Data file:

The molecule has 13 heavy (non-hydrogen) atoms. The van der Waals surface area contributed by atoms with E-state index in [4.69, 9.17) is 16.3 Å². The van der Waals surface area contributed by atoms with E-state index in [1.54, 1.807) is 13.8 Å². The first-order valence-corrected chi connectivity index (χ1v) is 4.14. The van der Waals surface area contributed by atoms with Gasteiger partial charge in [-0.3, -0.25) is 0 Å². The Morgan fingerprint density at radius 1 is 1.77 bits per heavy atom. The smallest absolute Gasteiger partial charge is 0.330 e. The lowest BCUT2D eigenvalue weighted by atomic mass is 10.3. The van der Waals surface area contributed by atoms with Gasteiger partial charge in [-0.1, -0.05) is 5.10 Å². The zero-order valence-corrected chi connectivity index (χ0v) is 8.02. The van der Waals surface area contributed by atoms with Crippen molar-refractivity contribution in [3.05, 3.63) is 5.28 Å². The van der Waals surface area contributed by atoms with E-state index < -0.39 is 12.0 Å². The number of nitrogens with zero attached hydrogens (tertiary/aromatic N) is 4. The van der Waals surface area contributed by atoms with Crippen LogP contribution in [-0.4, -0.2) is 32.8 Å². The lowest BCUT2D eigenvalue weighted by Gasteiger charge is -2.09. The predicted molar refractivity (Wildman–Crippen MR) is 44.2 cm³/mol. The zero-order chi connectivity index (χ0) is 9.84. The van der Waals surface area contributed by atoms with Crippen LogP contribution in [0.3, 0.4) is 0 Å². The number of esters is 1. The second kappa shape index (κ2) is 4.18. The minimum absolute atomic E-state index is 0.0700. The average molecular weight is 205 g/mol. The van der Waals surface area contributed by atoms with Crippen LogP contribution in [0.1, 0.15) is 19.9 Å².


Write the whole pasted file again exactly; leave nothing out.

The molecule has 13 heavy (non-hydrogen) atoms. The van der Waals surface area contributed by atoms with E-state index in [4.69, 9.17) is 16.3 Å². The van der Waals surface area contributed by atoms with E-state index in [1.54, 1.807) is 13.8 Å². The first-order valence-corrected chi connectivity index (χ1v) is 4.14. The van der Waals surface area contributed by atoms with Gasteiger partial charge in [-0.3, -0.25) is 0 Å². The Morgan fingerprint density at radius 1 is 1.77 bits per heavy atom. The smallest absolute Gasteiger partial charge is 0.330 e. The lowest BCUT2D eigenvalue weighted by atomic mass is 10.3. The van der Waals surface area contributed by atoms with Gasteiger partial charge in [-0.1, -0.05) is 5.10 Å². The zero-order valence-corrected chi connectivity index (χ0v) is 8.02. The van der Waals surface area contributed by atoms with Crippen molar-refractivity contribution in [3.05, 3.63) is 5.28 Å². The van der Waals surface area contributed by atoms with E-state index < -0.39 is 12.0 Å². The number of nitrogens with zero attached hydrogens (tertiary/aromatic N) is 4. The van der Waals surface area contributed by atoms with Crippen LogP contribution in [-0.4, -0.2) is 32.8 Å². The lowest BCUT2D eigenvalue weighted by Gasteiger charge is -2.09. The predicted molar refractivity (Wildman–Crippen MR) is 44.2 cm³/mol. The zero-order chi connectivity index (χ0) is 9.84. The van der Waals surface area contributed by atoms with Crippen LogP contribution in [0.3, 0.4) is 0 Å². The number of esters is 1. The second kappa shape index (κ2) is 4.18. The minimum absolute atomic E-state index is 0.0700. The average molecular weight is 205 g/mol. The van der Waals surface area contributed by atoms with Crippen LogP contribution in [0.1, 0.15) is 19.9 Å².